"Wily Mo got some good news, [the left wrist], it's OK," said Francona. "They gave him a cortisone shot; he should be fine in a couple of days. That's the good news."
"The tendinitis is right on the tip or the edge [of the patella tendon]," said Francona, "which is why he's having the problems he's having, even moreso than normal tendinitis. Rest is the only thing that's going to get this better, whether it's five days, 10 days; we just don't know. We're going to have to let this thing get cleared up."
With so many players out of duty, Francona was asked if there was any temptation to shorten the Minor League rehab assignments of Varitek and Nixon, which are scheduled for this weekend in Pawtucket.
"[Theo Epstein and I] have talked about everything," Francona said. "The one thing we can't do, though, is do something wrong and jeopardize a guy's health. We've got a long plane flight home; we'll get situated."
Nixon is scheduled to play Thursday, Friday and Saturday for Pawtucket, while Varitek's plan is to catch five innings Friday and then seven on Saturday. Gonzalez, who is playing for Pawtucket on Friday and Saturday, is not eligible to come off the disabled list until Sunday.
September callups: Francona said that the focus of September callups, which can start Friday, will be bolstering the pitching.
"We need to reinforce our pitching staff," said Francona. "Some of the callups, position-player wise, are guys that are on the DL. I'm sure we'll have a couple more. We don't want to just have guys come and sit. The pitching staff is probably going to be the more important thing. We undoubtedly won't be able to wait until their season is over to reinforce our staff."
Left-hander Lenny DiNardo, who hasn't pitched for the Red Sox since May because of a neck strain, will be added to the roster in the next few days. He was scratched from his start at Triple-A Pawtucket on Wednesday for that reason.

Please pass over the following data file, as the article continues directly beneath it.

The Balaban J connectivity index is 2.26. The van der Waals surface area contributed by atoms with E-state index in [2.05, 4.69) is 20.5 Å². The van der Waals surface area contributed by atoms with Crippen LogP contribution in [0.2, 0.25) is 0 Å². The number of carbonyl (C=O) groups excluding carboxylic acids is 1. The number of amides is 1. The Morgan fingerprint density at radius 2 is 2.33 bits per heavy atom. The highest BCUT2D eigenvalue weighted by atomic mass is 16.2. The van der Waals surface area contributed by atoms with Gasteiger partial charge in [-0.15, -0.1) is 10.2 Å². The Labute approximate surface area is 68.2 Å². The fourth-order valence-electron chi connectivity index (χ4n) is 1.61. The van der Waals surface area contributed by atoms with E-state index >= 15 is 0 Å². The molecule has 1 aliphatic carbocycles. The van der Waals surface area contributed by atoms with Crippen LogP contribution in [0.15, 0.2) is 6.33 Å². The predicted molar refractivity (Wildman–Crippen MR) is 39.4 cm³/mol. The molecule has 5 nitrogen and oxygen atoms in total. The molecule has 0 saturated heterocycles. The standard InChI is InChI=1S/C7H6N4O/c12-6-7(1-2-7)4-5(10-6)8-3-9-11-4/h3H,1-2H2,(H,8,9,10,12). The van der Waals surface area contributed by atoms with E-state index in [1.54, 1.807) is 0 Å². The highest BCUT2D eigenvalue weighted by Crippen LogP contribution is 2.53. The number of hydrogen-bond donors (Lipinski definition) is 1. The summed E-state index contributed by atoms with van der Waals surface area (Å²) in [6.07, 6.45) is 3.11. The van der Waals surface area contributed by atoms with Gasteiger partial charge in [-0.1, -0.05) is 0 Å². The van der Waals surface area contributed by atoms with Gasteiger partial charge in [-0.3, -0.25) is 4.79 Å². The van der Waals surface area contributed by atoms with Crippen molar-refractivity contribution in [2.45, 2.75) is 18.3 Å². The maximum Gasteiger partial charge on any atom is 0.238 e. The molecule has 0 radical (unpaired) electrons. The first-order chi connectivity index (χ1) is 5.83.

"We're not sure exactly where or when, but we're probably going to need some innings, whether it's tomorrow, the next day or Saturday," Francona said. "It just made sense for him not to pitch. If he pitched today, that's not going to do us any good for the next couple of days."
Manager Mills? Francona would love to see Red Sox bench coach Brad Mills, his long-trusted lieutenant, get some looks when the inevitable managerial carousel begins around Major League Baseball during the offseason.
As far as Francona can remember, Mills has never been interviewed for a Major League managing job.
"I hope he gets interviews," Francona said. "You look at guys paying dues, he went that route where he went through the Minor Leagues pretty extensively. I know what he does here for us. I'd love for him to get interviews. Obviously, I think he's equipped to be a Major League manager. I'd love to see him get in the interview mix because I think he deserves it. I'd hate like hell to lose him, but I would love to see that happen."
Coming up: Left-hander David Wells (2-3, 4.98 ERA) will kick off a 10-game homestand Thursday night when he faces Blue Jays ace Roy Halladay (16-4, 3.12).
Ian Browne is a reporter for MLB.com. This story was not subject to the approval of Major League Baseball or its clubs.